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Ecuador climbing & trekking


Climbing

Climbing on Cotopaxi volcano EcuadorThe volcanic mountain summits of Ecuador provide easy access to high-altitude climbing with their peaks reaching over 20.697 ft. (6.310m). Ecuador's glacier-covered mountains straddle the equatorial zone of the planet providing relatively warm mountaineering environments and a variety of technical climbing challenges. The Andes is the world's second highest mountain range, spanning from Colombia to the tip of Patagonia in southern Chile. 

Conically shaped Cotopaxi is Ecuador's most popular mountain to climb. Technically easy, yet approaching 19.000 ft, this mountain has set personal altitude records for thousands of climbers.

Chimborazo, Ecuador's highest peak, was once claimed to be the world's highest mountain by legendary explorer Alexander Humboldt, and in one way he is correct: due to the equatorial bulge of the planet, Chimborazo is the highest mountain in the world if you measure from the center of the Earth instead of measuring from sea level.

Cayambe, Ecuador's third highest mountain, is a more technical climb. Located directly on the equator, it is the highest point on the planet that intersects the equatorial line. Antisana, Ecuador's fourth highest mountain and one of the country's most difficult climbs, is also one of Ecuador's most scenic peaks.

Trekking

Trekking in EcuadorIf you prefer hiking and trekking, there are a number of excellent trips through the Andean paramo (a sub-alpine zone) which features spectacular views of Ecuador's volcanic peaks. The most popular treks are the Trek de Condor, which passes the often cloud-shrouded Antisana, Sincholagua and Cotopaxi volcanoes; and the Ingapirca trek which takes you along an old Incan trail to Ecuador's most important Incan ruins, Ingapirca. For the intrepid trekker there are several Andes-to-Amazon hikes that take you from the grassy plains of the high altitude paramo, through cloudforest, and finally to lowland rainforest. During your descent, as you pass from one ecosystem to another, you'll see dramatic changes in the flora and fauna while you are peeling off layer after layer of clothing. At the beginning of your journey, you may be huddled on a paramo cushion plant as a condor soars overhead; and a few days later, you could be wiping the sweat off your brow as you try to get a glimpse of a blue and green macaw squawking in the crown of a palm tree.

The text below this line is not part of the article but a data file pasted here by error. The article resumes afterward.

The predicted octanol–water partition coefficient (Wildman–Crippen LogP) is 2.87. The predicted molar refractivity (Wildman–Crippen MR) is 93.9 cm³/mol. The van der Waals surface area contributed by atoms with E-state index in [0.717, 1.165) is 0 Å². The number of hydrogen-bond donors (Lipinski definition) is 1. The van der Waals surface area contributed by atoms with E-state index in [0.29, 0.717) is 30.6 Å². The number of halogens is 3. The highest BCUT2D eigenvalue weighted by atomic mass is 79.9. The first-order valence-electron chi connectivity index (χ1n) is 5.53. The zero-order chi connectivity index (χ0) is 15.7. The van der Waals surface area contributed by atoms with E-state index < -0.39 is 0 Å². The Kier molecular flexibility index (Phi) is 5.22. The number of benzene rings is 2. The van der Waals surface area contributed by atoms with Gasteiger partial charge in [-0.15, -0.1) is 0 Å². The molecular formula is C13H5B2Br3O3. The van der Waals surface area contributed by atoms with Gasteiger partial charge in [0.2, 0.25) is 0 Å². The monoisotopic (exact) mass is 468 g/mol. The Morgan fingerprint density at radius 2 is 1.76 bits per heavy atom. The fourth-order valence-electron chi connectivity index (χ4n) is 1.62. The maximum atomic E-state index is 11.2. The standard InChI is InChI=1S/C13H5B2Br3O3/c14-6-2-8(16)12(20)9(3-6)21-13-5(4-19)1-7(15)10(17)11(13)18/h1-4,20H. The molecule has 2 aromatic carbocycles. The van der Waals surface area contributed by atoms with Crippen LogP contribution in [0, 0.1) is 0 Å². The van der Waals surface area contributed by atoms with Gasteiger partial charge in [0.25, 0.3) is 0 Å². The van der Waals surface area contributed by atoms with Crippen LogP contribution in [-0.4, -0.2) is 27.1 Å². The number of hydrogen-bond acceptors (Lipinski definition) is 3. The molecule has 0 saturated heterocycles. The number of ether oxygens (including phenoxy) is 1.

There are numerous route options, since the locals keep most trails well-trodden. On the Eastern Slope of the Andes heading down to the Amazon basin, try the routes running from Oyacachi to El Chaco, Atillo to Macas, or Saraguro to 25 de Mayo. Recommended treks on the coastal side of the Andes include the Golondrinas hike, Lloa to Mindo, and Chugchilan to Pucayacu.

Coastal and rainforest hikes are possible, but it's a good idea to hire a local guide as it is easy to get lost and you're often traveling though private or community-held land. There are some great hikes from lodges along the Napo River. For the more adventurous, a canoe trip along the Tiputini or Yasuni rivers can be arranged with indigenous guides. Near the coast, an especially interesting area is the Bilsa Reserve near Quinide. This area is also home to the Chachi indigenous group.

Ecuador, Cotopaxi volcano

 

Rafting in Ecuador

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Ecuador activities, rafting

Last Modified 8/1/06 6:31 PM